The bulk of Balboa Park was created by the city before the BSA was even founded, but perhaps this camp is on a contiguous parcel.

1868 A 1,400-acre tract of land was set aside by City leaders for a public park.

24 posted on 01/08/2004 8:46:52 PM PST by Looking for Diogenes
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To: Looking for Diogenes
you got it
25 posted on 01/08/2004 8:47:56 PM PST by SandRat (Duty, Honor, Country. What else needs to be said?)
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To: SandRat
FYI
Scouts' Balboa Park lease ruled unconstitutional
By Ray Huard and Marisa Taylor
UNION-TRIBUNE STAFF WRITERS
August 1, 2003

The Boy Scouts' lease of public land in Balboa Park violates constitutional separation of church and state, a federal judge ruled yesterday.

...

The Scouts have used the park since 1920 and have been on their current site, at the northwest corner of the park near the San Diego Zoo, since 1940. They have had a lease since 1957.

...

Other legal experts were surprised by [Judge] Jones' conclusion that the Scouts are a religious organization because they require members to profess a belief in God.

"It's not to say that it's wrong. There must have been a factual record that supported the ruling," said Vik Amar, a constitutional law professor with Hastings College of the Law in San Francisco. "But it does sound like something that a lot of people would disagree with."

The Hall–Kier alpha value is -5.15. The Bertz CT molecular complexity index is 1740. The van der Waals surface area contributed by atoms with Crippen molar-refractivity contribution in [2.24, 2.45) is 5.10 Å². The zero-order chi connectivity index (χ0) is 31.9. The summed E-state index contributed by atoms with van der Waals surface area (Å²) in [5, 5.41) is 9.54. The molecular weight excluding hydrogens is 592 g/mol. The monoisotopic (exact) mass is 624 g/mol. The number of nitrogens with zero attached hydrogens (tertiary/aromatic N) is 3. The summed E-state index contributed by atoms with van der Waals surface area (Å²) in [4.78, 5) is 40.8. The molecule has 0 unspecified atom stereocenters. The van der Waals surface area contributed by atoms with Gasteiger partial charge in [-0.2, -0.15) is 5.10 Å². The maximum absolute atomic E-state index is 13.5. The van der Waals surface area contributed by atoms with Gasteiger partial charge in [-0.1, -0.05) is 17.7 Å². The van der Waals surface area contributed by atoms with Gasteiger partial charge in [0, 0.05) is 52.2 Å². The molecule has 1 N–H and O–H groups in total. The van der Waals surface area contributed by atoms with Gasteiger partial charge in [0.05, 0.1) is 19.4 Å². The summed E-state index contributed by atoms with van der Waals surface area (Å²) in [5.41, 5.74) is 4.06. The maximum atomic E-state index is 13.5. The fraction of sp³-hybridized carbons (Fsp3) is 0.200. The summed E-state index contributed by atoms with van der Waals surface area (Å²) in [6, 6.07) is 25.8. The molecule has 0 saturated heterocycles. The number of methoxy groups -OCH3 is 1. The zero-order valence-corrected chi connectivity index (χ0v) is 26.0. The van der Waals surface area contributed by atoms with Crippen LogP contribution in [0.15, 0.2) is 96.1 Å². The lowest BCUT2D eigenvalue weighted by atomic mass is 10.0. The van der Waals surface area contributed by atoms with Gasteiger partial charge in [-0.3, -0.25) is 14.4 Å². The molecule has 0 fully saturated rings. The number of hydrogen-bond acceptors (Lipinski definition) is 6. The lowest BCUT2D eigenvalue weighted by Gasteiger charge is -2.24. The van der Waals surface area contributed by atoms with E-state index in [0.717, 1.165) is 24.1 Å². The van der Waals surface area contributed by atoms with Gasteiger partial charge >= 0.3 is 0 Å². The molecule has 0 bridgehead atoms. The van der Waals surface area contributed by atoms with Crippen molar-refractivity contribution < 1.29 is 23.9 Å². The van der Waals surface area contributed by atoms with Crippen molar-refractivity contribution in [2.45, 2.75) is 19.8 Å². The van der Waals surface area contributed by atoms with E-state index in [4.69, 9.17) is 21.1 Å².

...

The Boy Scouts' 50-year, $1-a-year lease expires in 2007. The City Council in December renewed the lease at the Scouts' request for 25 years, with the city having the option to extend the lease an additional 15 years.

Under terms of the lease, the Scouts must spend $1.7 million over the next seven years to upgrade Camp Balboa. The Scouts also are required to pay the city an annual administrative fee initially set at $2,500.

...

A practical issue that remains unresolved is what will happen to the facilities the Scouts have built in Balboa Park.

Osborne said the Scouts have made extensive improvements at the park, planting trees, installing water and power lines, and building nine campsites. Also added were a swimming pool, a parking lot, restrooms and showers, a residence and office for a camp ranger, and meeting rooms.

Budd said the fate of those facilities could be decided in a final court order, which typically would include requirements the city must meet to comply.